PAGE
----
Security breaches are on the rise. To date, hundreds of millions of dollars have been hacked from exchanges and user wallets, and a big cause for this is lazy security.
There is an increasing trend of using weak, insecure passwords to protect things of high value. This does not only apply to newbies in the crypto space, but even election officials and corporate entities are in the habit of using passwords that are easily guessed, or reused.
I took the time to read some stories involving hacking, and felt the need to go into a little more depth on the subject of web security, and wanted to urge readers to go the extra mile in this area.
This article is aimed to be a call to action for anyone who has not already taken the time to figure out what makes for strong web security. If you are in the cryptospace, then you are a prime target for hackers because financial gain is the #1 reason for theft, so it is strongly advised that you take the time to check if you are using all of the security measures that you could be.
Who’s getting hacked?
This Forbes article mentions that Mark Zuckerberg got hacked 3 times in one year and the reason: weak, recycled passwords.
Hacking Team is a corporation that “creates spyware and malware programs for law enforcement and intelligence agencies around the world.” This article goes into more detail, but suffice to say that the passwords they used looked like this:
The point here is that even people who should know better (developers, programmers, hackers) are caught using lazy security with disastrous effects. Don’t be like them.
In 2014, “3 out of 4 consumers use duplicate passwords,” and “about 40 percent of those surveyed say they had a “security incident, meaning that they had an account hacked, [or] password stolen…” [source]
This is a security risk because, as this article points out, if one company gets hacked, then the login credentials of its users are exposed and sold on the dark web, which means that you could have done everything fine, but because of the lazy security of the company that you’re with, your login gets revealed.
By using the same password for long periods of time, or reusing passwords, you increase your risk exposure to hacking.
Don’t be in this group. You should be changing your passwords regularly.
According to Verizon Enterprise, 87% of compromises took minutes or less, and 68% of attacks went unnoticed for months or longer. Additionally, 81% of all data breaches are due to hacked passwords. [read more here]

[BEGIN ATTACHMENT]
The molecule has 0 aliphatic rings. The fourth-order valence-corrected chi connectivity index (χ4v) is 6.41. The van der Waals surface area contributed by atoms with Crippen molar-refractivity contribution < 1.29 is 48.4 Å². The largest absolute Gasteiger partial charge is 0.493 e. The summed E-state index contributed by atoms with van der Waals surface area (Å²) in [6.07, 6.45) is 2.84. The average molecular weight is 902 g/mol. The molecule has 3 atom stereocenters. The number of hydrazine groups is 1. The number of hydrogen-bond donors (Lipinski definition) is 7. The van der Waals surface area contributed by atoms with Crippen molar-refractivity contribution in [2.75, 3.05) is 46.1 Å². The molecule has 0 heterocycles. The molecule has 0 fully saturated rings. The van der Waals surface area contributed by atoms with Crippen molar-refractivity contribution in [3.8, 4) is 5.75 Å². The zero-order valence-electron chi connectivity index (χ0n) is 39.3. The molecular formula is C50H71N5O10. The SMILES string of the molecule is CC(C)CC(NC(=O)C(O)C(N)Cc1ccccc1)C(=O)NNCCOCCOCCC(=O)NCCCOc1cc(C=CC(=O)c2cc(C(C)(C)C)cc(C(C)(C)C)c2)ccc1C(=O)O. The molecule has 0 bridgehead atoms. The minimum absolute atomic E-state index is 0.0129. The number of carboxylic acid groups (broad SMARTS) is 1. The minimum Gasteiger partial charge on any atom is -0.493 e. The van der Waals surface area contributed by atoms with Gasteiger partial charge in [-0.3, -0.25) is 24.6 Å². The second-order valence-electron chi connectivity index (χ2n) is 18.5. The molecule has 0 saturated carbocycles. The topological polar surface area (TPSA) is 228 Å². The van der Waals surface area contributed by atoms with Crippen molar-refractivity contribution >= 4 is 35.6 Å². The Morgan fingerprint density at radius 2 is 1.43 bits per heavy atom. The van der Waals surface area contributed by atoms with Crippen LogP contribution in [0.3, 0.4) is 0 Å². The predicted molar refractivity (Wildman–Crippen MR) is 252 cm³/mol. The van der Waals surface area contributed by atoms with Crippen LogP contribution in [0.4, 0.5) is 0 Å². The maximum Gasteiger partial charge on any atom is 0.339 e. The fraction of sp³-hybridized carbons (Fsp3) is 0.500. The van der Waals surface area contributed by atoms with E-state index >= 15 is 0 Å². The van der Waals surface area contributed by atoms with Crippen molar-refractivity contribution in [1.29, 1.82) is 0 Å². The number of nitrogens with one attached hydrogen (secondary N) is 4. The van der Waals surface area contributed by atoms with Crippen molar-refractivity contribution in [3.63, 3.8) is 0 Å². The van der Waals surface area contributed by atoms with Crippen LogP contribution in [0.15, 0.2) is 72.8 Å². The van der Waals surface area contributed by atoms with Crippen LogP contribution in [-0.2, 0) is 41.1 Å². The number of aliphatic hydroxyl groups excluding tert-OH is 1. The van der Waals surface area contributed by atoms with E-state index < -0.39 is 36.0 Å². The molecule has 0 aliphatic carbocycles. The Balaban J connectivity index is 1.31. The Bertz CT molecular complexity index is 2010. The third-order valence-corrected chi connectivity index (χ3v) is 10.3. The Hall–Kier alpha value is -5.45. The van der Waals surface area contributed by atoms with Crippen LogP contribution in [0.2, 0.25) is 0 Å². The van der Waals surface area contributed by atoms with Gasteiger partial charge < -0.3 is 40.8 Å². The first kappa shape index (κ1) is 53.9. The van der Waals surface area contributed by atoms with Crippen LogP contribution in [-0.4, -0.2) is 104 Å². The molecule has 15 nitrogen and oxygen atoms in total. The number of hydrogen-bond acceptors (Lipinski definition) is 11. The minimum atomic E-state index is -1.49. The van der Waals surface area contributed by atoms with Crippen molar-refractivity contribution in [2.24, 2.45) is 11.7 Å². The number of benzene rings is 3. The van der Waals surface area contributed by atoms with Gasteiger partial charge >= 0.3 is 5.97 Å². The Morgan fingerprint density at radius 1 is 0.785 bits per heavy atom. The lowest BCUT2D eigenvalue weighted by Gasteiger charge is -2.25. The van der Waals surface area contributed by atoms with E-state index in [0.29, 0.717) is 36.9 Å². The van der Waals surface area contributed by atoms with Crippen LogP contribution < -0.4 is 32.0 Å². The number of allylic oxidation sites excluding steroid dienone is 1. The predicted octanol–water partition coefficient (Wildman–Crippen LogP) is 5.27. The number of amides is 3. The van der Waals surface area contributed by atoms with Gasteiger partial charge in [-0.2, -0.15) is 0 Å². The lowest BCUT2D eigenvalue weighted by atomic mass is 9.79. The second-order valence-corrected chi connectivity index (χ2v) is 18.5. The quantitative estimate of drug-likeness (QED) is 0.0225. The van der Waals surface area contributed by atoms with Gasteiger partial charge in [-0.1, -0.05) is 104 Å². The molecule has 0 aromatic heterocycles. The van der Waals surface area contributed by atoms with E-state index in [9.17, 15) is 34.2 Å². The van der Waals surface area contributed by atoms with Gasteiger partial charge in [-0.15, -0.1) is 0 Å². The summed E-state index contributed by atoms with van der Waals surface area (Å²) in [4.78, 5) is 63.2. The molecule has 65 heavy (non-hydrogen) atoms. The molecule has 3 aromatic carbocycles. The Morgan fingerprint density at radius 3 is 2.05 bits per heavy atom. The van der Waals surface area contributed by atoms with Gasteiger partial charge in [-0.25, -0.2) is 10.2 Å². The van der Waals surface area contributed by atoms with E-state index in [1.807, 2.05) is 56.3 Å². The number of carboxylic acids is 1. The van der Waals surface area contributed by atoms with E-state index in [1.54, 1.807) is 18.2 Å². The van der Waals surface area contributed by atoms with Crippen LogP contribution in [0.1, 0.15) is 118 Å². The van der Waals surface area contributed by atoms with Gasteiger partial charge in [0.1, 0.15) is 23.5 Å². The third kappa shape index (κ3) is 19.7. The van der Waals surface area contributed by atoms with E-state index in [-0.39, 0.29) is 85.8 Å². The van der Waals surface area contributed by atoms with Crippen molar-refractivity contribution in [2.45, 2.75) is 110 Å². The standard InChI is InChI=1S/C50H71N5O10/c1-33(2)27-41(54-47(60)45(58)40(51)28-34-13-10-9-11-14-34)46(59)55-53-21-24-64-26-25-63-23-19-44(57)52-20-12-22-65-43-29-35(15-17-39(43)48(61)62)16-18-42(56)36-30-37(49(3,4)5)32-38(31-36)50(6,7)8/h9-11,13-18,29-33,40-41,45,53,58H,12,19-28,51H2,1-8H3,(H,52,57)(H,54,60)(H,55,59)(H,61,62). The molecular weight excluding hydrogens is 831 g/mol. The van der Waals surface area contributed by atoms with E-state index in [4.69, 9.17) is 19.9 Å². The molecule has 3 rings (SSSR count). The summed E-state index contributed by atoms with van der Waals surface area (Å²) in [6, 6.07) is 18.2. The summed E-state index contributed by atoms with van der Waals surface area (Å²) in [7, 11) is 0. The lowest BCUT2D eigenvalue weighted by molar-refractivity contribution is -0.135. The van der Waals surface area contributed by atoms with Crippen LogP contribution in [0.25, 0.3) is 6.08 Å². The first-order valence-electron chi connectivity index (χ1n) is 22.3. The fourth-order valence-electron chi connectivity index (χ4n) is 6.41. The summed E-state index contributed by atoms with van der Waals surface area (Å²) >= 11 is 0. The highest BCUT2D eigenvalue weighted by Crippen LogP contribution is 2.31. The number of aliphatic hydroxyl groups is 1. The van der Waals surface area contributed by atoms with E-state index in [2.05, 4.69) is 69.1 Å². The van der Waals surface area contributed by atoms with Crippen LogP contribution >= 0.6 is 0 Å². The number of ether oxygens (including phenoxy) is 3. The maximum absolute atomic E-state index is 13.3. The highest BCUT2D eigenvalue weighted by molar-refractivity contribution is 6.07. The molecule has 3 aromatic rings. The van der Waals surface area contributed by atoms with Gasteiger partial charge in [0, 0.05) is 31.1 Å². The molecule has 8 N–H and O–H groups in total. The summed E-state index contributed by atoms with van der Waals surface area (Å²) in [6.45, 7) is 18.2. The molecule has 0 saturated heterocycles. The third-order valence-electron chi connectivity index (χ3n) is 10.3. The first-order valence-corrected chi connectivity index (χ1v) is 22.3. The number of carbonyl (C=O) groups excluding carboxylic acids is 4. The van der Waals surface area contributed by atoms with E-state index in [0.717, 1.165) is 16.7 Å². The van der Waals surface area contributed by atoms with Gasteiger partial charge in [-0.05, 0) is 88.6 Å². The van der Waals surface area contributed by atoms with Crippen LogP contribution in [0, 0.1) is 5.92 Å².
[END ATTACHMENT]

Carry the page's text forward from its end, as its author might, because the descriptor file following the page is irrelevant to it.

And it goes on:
To protect against this, you will need strong web security. Let’s start with the password.
What makes for a strong password?
Your passwords need 2 characteristics:
1) something that is very difficult to guess, and
2) something you can easily remember.
Note that you could always mash your keyboard until you have a large amount of characters.
Is very random and thus hard to guess, but it is difficult to remember. You want both.
So, do the following:
1. choose at least 6 words and put them together.
Ex: hustle crypto bring wow no salt never pleb
Notice that they do not make grammatical sense. It’s easy to remember, but they don’t make enough sense that someone could easily guess that. Without the spaces, we have 35 characters. Even a computer algorithm might have a tougher time guessing it just on its own.
But let’s not stop there.
2. add uppercase letters, special characters and numbers.
This has a total of 44 characters. This will be easier to remember, and very difficult to guess.
A few tips:
- You want something that is long in length. 12 characters aren’t enough. Set a standard of 25 characters as a minimum. I personally avoid exchanges that limit the amount of characters I can use because it’s a security risk. The longer the password, the harder it is to crack.
- Replacing letters with special characters is not enough. You need random variation.
- Do not use names, locations or dates that can be associated to you. “SaraStevenson1994” is too easy to guess.
- Change your passwords at least once a year, and don’t reuse the same passwords for different accounts. Remember Mark Zuckerberg. He got hacked 3 times in 1 year because he recycled his passwords.
Do not store your passwords on:
- your computer,
- in a cloud,
- in dropbox, or
- anywhere online
Instead, it is recommended to keep them all on paper and to store your password sheet in a filling cabinet that is fire- and water-proof, and locked with a key.
Passwords are not enough
Unfortunately, there are some hacking methods that can reveal your passwords AS you type them in, so even changing your login is not enough.
That’s why you need to enable 2fa on everything from your accounts to your e-mail.
Use a VPN
Transacting on unsecured Wi-Fi networks means you could be revealing personal information and browsing habits to anyone who may be eavesdropping. Using a VPN is essential if you are going to take your web security seriously. This is especially important when using free public Wi-Fi.
An annual membership from a company with a good reputation is a small investment in protecting what you have. They are not expensive, ranging from 40 to 100 dollars per year. Do a little research and find one that works best for you.
Use a Hardware Wallet to Secure Coins
You could have a virus, or could have downloaded some malware that logs what keystrokes you punch in. If this happens, your passwords will appear in plain text on your hackers computer and you may never realize it. Remember the statistics above that states more than 60% of all data breaches go unnoticed for months.
With Trezor and Ledger, even if you have a compromised computer, your coins will still be safe. They have multiple layers of security that protect against various forms of threats.
So if you don’t have one yet, buy one right now. And then USE IT! DO NOT store your coins on the exchanges when not actively trading.
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